“Waffles can be relatively flavorless without the addition of mix-ins or toppings,” says Just a Taste blogger Kelly Senyei. But this recipe is different. “An entire cup of pumpkin joins forces with cinnamon, cloves and ginger to deliver big on the fall flavor front,” Senyei explains. “The pumpkin also lends moisture, keeping these waffles light and tender on the inside with a crispy crunch on the outside.” Plus, pumpkin offers health benefits, including iron, zinc and fiber, which is why it’s a year-round pantry staple for the Senyei household.
“My family has been making this recipe for the past 20 years,” says Senyei of these pecan-studded, cream cheese frosting–topped pumpkin bars. “It is that good!” Pumpkin and pecans are “a dynamic pairing” that are “enhanced even more with the addition of cinnamon, ginger and cloves.” Add in tangy cream cheese frosting and you can understand Senyei’s loyalty to this simple but oh-so-satisfying treat.
“Canned pumpkin is amazing,” says Katie Workman, the blogger behind The Mom 100 and author of "Dinner Solved: 100 Ingenious Recipes that Make the Whole Family Happy, Including You." In addition to being convenient and easy to use, it’s the secret to making this quick bread “super moist and super flavorful, without the addition of any other surprising ingredients,” explains Workman. Her pumpkin loaf is perfect for guests — slice it and serve at room temperature with salted butter — but if you’re really smart, you’ll make a double batch, so you can gift some to friends and family or freeze it for a future treat.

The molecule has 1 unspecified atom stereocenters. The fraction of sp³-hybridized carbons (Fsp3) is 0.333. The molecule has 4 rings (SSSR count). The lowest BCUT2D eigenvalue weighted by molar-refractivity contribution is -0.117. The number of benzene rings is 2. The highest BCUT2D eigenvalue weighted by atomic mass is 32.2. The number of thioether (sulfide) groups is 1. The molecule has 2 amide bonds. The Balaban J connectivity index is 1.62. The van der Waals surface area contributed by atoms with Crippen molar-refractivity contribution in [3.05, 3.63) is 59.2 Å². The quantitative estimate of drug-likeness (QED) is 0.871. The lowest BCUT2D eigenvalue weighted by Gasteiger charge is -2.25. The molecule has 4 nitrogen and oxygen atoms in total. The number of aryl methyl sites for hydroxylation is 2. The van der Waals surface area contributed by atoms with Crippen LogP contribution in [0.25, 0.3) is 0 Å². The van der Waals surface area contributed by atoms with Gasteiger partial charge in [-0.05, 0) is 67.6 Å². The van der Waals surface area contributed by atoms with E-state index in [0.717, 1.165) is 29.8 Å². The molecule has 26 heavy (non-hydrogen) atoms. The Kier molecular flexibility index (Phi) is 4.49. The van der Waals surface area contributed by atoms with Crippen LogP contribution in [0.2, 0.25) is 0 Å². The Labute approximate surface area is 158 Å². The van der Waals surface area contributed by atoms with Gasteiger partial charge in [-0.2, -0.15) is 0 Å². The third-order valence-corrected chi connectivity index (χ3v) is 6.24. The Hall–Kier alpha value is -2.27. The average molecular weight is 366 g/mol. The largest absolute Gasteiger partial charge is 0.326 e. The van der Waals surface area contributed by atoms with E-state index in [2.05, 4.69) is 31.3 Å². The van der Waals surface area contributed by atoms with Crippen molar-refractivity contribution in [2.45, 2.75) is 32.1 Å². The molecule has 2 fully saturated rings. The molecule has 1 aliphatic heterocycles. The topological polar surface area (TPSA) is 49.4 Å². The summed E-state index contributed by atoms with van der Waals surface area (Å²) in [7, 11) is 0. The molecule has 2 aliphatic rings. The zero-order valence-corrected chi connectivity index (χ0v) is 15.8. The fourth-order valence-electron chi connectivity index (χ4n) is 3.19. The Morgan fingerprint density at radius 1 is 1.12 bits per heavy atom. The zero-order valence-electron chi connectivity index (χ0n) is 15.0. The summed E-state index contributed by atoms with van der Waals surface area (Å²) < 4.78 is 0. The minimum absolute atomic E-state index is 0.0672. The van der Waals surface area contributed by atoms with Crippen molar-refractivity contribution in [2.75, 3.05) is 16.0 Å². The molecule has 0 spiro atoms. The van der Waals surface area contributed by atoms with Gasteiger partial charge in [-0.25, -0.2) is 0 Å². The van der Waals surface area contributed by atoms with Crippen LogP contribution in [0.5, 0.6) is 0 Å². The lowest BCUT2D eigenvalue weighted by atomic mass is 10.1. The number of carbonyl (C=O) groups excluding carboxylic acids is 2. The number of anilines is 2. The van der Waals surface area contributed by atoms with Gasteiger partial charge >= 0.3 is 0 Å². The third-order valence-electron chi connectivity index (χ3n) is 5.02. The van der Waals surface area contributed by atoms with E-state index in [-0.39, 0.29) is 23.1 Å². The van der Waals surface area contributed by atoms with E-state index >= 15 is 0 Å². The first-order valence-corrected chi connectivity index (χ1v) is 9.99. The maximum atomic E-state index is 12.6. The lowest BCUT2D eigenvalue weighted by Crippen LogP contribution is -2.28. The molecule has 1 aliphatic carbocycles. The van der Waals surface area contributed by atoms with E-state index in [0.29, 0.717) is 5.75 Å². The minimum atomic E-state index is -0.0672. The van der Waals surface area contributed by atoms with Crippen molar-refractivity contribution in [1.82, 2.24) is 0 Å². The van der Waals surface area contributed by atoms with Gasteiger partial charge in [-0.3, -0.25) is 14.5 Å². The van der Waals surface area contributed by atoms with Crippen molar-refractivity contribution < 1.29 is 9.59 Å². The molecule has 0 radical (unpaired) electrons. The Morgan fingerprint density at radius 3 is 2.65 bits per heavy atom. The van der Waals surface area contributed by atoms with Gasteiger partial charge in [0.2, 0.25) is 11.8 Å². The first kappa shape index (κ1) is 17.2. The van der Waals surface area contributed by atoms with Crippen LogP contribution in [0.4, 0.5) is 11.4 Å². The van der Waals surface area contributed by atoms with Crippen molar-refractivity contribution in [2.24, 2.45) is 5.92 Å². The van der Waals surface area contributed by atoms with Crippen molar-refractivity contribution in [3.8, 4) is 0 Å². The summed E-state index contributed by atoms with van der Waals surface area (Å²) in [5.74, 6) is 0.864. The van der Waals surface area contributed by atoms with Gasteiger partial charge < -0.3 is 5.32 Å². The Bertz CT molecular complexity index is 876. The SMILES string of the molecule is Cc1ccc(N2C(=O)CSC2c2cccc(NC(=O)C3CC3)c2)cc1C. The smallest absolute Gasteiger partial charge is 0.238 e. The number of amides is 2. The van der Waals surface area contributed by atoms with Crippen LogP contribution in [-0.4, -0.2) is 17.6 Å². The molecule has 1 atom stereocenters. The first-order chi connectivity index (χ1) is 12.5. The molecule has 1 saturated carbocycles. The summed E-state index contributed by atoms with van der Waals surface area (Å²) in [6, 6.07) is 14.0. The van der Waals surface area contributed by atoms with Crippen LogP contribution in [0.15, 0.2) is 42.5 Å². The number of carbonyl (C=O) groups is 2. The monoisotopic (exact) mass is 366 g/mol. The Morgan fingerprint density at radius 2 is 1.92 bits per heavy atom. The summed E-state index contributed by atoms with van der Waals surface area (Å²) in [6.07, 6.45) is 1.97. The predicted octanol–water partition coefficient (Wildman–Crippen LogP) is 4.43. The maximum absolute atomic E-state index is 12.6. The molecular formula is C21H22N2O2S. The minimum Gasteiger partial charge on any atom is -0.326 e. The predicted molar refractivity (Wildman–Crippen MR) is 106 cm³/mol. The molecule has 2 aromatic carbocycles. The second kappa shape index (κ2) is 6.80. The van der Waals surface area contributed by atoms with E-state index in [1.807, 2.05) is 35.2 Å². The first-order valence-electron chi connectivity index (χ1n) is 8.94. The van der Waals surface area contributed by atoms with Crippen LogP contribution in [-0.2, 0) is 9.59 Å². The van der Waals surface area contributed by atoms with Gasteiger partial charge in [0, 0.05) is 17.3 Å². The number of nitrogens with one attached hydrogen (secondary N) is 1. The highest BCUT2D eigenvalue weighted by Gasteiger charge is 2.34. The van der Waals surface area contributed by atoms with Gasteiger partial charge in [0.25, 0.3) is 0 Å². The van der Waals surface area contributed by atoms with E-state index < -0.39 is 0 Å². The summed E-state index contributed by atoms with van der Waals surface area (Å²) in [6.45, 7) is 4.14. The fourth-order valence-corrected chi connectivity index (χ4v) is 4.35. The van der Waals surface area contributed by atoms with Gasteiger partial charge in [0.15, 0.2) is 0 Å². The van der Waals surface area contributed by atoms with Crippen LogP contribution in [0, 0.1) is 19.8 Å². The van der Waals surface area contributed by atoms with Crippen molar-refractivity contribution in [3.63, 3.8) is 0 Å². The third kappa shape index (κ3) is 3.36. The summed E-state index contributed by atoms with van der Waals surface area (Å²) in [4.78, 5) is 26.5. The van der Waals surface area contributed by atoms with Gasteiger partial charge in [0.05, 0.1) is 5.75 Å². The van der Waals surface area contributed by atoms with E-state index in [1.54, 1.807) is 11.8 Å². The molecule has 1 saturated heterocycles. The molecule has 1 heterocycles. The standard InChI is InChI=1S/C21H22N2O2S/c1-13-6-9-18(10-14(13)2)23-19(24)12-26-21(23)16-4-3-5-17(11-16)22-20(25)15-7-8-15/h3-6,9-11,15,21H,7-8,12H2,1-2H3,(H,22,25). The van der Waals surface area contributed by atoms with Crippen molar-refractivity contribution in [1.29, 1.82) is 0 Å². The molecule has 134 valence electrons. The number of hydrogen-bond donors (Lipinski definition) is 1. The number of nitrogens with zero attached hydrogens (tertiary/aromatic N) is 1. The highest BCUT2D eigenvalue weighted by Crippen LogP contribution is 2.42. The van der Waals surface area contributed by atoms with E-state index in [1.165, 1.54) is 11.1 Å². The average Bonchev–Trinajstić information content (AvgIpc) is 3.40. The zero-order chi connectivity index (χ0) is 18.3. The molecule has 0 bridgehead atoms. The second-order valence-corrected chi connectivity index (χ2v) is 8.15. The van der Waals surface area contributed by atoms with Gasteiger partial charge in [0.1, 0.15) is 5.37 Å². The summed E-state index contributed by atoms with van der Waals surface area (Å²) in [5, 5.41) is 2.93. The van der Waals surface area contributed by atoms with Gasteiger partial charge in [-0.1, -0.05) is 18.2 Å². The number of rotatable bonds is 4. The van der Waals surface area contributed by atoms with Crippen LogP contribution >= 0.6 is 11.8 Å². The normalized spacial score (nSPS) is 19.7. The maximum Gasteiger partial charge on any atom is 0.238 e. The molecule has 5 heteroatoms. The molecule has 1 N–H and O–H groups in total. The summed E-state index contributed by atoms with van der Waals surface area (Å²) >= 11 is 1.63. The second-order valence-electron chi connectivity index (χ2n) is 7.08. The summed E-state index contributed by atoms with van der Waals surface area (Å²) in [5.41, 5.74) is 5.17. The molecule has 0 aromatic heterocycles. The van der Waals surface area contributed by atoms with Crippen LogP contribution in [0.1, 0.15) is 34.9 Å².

If you love pumpkin spice–flavored anything, add this bread pudding to your list. A magical mashup of a pumpkin spice latte, pumpkin pie and bread pudding, it was created by Urvashi Pitre, the blogger behind Two Sleevers and the author of "Air Fryer Revolution: 100 Crispy, Healthy, Fast & Fresh Recipes". The recipe can be made in the oven, instant pot or air fryer, so you have lots of options, but “no matter what you do, don’t forget the delectable sauce,” says Pitre. It’s quick and simple to make and takes this dessert to the next level.
“These muffins scream fall to me!” says TV personality, cookbook author and restaurateur Giada De Laurentiis. “From the pumpkin to the candied ginger and of course a little chocolate, these are perfect to bring to any fall gathering, or simply bake a batch for a weekend breakfast with the fam.” They’re also made with white whole wheat flour for a hit of extra nutrition and sprinkled with pumpkin seeds for good looks and added crunch.
When it comes to Thanksgiving dessert or sweets for any special occasion in fall, De Laurentiis recommends this pumpkin and persimmon slab pie. It’s “easier than baking an actual pie,” she insists, and “goes the extra mile for feeding a crowd.” De Laurentiis’ crust is a riff on a classic French dough but instead of being rolled out, it’s simply pushed into the pan, so it couldn’t be simpler. Both the crust and the filling are made in the food processor and enriched with luscious mascarpone, which makes for a “decadent way to spread the pumpkin love.”
More Thanksgiving tips and recipes
- First course: Roasted butternut squash soup or green salad with butternut squash, pear and goat cheese
- Martha Stewart says this is the easiest way to host Thanksgiving dinner
- A Thanksgiving salad so good your family will ask for seconds
- Set the table early, and other pro tips for Thanksgiving hosts